‘Mastering’ music is defined as a form of audio post-production; the process of preparing and transferring recorded audio from a source to a data storage medium (the ‘master’); this is the final source from which all copies will be produced (via methods such as digital distribution, pressing, duplication, replication, etc). If you want to release music in any format, a lot of musicians and producers will probably tell you to get your music ready for release by having them ‘mastered’ in a professional studio.
There are a lot of perks to this- a new set of ears helps immensely; becomes difficult to critically listen to your own music after you’ve heard it a million times already. To boot, most mastering studios have several sets of incredibly detailed and precise reference speakers. And we haven’t even spoken about the room in a mastering studio yet!: The room is the most important part of a ‘mastering studio’. It must be quiet, devoid of interfering reflections and provide incredible aural detail for listening to music, as well as working with it as a medium.
However, mastering your own music can be done! There are a couple more steps involved, and the finished product most likely won’t rival one done by an actual studio (like Suture, for instance), but you should confidently be able to make decent masters of your music by following these steps:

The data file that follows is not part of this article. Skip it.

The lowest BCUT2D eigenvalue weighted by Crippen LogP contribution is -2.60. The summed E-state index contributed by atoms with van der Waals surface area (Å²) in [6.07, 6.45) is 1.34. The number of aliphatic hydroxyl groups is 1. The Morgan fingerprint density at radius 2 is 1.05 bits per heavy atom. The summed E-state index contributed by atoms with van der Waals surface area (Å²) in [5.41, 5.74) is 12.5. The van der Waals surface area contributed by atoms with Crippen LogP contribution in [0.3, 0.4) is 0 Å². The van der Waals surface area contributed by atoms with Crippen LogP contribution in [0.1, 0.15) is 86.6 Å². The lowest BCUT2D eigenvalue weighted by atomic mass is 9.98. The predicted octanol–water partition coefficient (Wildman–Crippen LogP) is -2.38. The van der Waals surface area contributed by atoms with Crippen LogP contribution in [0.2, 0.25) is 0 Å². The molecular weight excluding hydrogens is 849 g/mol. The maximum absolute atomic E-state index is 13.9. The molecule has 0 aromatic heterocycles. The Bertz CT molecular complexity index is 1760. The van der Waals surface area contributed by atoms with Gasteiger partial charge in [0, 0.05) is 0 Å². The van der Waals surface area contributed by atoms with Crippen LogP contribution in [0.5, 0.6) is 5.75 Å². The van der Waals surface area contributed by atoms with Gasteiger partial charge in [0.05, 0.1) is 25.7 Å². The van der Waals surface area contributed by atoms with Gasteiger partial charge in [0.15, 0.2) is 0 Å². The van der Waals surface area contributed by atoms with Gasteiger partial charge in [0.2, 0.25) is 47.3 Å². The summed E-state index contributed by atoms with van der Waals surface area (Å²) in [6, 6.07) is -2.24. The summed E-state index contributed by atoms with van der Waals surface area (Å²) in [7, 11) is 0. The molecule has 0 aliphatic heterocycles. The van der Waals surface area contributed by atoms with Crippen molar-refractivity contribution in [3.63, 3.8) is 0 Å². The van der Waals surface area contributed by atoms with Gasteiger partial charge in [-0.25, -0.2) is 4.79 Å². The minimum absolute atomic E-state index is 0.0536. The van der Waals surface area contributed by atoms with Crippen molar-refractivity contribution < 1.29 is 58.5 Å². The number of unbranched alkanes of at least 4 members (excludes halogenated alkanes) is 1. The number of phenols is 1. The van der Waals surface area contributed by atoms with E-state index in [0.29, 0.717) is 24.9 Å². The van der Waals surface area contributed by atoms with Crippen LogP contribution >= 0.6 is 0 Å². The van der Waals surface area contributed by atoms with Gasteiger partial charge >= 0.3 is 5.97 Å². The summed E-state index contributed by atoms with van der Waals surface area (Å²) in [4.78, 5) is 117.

Also, for the love of god, don’t master your track(s) if they’re already clipping. Mix to an average peak of around -6dB to give you plenty of headroom.
Step 1: EQ
EQ is one of the two most important parts of mastering. You want to absolutely make sure inaudible or unnecessary frequencies aren’t present in your final mix.
Cut out all frequencies above 20kHz and below 20Hz (the upper/lower ends of our hearing spectrum). If you know what key your song is in (if you don’t, you probably shouldn’t be mastering it unless it’s atonal or something) try putting your low cut at the lowest frequency (that’s in key) in your track. Your low cut can easily be inched up to 30-35Hz for punchier low end, but you’ll lose the heavy lows that some club systems are capable of putting out. 30Hz is usually good, just to be safe.
In the EQ stage, it’s also exceedingly important to mono your low end. By using an EQ in ‘mid/side’ mode, you can EQ the mono and stereo information independently. Make sure your mix is mono below around 200Hz, as we rarely perceive bass frequencies in stereo. This is a very important step, as most club systems are in mono anyway. It’s a good idea to check your mix in mono throughout to make sure it still sounds ok.
Step 2: Compression
If you’re making an electronic music track, 6-12dB of dynamic range for your master is a good general rule of thumb. You don’t want to squash your track, however. Compressors are most known for ‘smashing’, but they work very well as the glue to hold together a mix or master.